PlanPlus for Microsoft Outlook
In the November 2003 issue of the HAL-PC Magazine I wrote about FranklinCovey TabletPlanner, a program that does a very good job of putting a FranklinCovey planner onto a Tablet PC. The latest version of TabletPlanner also runs quite well on a non-Tablet PC.
If you're not using a Tablet, or even if you are but want to keep your information in Microsoft Outlook, you might prefer FranklinCovey PlanPlus for Microsoft Outlook. While TabletPlanner can sync with Outlook, PlanPlus actually stores its information in your Outlook database -- no synching required.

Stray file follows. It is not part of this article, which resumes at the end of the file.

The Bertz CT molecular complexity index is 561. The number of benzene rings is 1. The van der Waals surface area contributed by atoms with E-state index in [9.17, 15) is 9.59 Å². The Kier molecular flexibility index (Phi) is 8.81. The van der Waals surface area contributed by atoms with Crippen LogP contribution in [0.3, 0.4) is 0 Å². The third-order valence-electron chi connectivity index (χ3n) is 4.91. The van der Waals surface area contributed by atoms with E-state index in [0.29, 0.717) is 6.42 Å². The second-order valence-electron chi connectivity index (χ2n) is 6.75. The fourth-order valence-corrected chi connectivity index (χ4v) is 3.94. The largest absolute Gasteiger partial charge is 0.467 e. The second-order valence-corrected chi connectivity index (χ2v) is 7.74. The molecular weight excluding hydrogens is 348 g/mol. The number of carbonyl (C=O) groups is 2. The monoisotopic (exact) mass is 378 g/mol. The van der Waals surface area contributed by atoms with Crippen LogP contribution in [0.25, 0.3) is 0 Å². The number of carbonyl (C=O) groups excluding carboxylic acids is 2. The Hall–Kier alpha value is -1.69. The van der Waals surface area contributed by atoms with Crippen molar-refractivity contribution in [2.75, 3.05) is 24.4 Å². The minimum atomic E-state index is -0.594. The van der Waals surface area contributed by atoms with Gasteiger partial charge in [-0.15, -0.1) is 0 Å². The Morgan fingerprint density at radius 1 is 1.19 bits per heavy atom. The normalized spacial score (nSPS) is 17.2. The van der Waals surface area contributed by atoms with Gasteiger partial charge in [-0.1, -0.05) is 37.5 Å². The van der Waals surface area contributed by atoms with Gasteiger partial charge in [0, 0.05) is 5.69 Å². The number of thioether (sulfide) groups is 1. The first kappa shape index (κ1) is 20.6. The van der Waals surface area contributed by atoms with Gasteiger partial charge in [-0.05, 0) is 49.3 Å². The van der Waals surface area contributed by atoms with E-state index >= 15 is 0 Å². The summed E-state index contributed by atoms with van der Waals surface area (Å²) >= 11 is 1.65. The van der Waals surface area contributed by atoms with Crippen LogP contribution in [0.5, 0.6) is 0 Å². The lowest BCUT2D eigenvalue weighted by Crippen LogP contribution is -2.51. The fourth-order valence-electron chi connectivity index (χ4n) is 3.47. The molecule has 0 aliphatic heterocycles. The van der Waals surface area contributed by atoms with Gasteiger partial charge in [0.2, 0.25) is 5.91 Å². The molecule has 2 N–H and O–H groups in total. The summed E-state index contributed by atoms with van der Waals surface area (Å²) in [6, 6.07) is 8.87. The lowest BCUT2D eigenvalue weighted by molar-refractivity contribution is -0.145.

PlanPlus integrates the principles of the FranklinCovey's time- and life-management principles into Outlook. Since many companies are already using Outlook as their email and calendar system, this makes it easy to keep all of your information in one place.
PlanPlus adds some additional views and icons to Outlook. I found the initial PlanPlus Home screen to be a bit crowded and busy, but you can customize it to get the view you want. (My modified PlanPlus Home screen can be seen in Figure 1.) This screen puts my tasks, schedule and recent emails together on one screen. There's also a toolbar across the top that gives you quick access to all the PlanPlus features.
On this screen you can add emails to your task list or calendar by dragging and dropping them onto the appropriate area of the display. You can set the priority of a task simply by dragging it to that part of the task list. You can also schedule a task for a different day by dropping it onto that day on the mini-calendar.